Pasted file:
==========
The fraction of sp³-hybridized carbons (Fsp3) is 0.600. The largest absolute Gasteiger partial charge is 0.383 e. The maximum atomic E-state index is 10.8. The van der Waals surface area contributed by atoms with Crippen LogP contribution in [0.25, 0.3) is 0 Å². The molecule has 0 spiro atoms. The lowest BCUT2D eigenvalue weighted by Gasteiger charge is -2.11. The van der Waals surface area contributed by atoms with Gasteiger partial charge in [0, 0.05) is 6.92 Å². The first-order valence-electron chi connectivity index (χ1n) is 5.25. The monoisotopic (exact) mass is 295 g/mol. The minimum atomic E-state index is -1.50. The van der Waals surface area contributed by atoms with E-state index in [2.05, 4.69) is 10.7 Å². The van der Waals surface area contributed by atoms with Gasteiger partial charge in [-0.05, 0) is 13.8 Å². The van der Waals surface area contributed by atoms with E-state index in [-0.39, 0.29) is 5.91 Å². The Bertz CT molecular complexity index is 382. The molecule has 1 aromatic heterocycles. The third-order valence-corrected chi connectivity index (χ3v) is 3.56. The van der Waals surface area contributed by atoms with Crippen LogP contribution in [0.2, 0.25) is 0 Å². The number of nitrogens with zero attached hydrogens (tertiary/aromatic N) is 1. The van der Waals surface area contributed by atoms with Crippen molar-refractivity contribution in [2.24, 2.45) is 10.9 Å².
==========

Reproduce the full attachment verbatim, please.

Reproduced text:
The fraction of sp³-hybridized carbons (Fsp3) is 0.600. The largest absolute Gasteiger partial charge is 0.383 e. The maximum atomic E-state index is 10.8. The van der Waals surface area contributed by atoms with Crippen LogP contribution in [0.25, 0.3) is 0 Å². The molecule has 0 spiro atoms. The lowest BCUT2D eigenvalue weighted by Gasteiger charge is -2.11. The van der Waals surface area contributed by atoms with Gasteiger partial charge in [0, 0.05) is 6.92 Å². The first-order valence-electron chi connectivity index (χ1n) is 5.25. The monoisotopic (exact) mass is 295 g/mol. The minimum atomic E-state index is -1.50. The van der Waals surface area contributed by atoms with E-state index in [2.05, 4.69) is 10.7 Å². The van der Waals surface area contributed by atoms with Gasteiger partial charge in [-0.05, 0) is 13.8 Å². The van der Waals surface area contributed by atoms with E-state index in [-0.39, 0.29) is 5.91 Å². The Bertz CT molecular complexity index is 382. The molecule has 1 aromatic heterocycles. The third-order valence-corrected chi connectivity index (χ3v) is 3.56. The van der Waals surface area contributed by atoms with Crippen LogP contribution in [0.2, 0.25) is 0 Å². The number of nitrogens with zero attached hydrogens (tertiary/aromatic N) is 1. The van der Waals surface area contributed by atoms with Crippen molar-refractivity contribution in [2.24, 2.45) is 10.9 Å².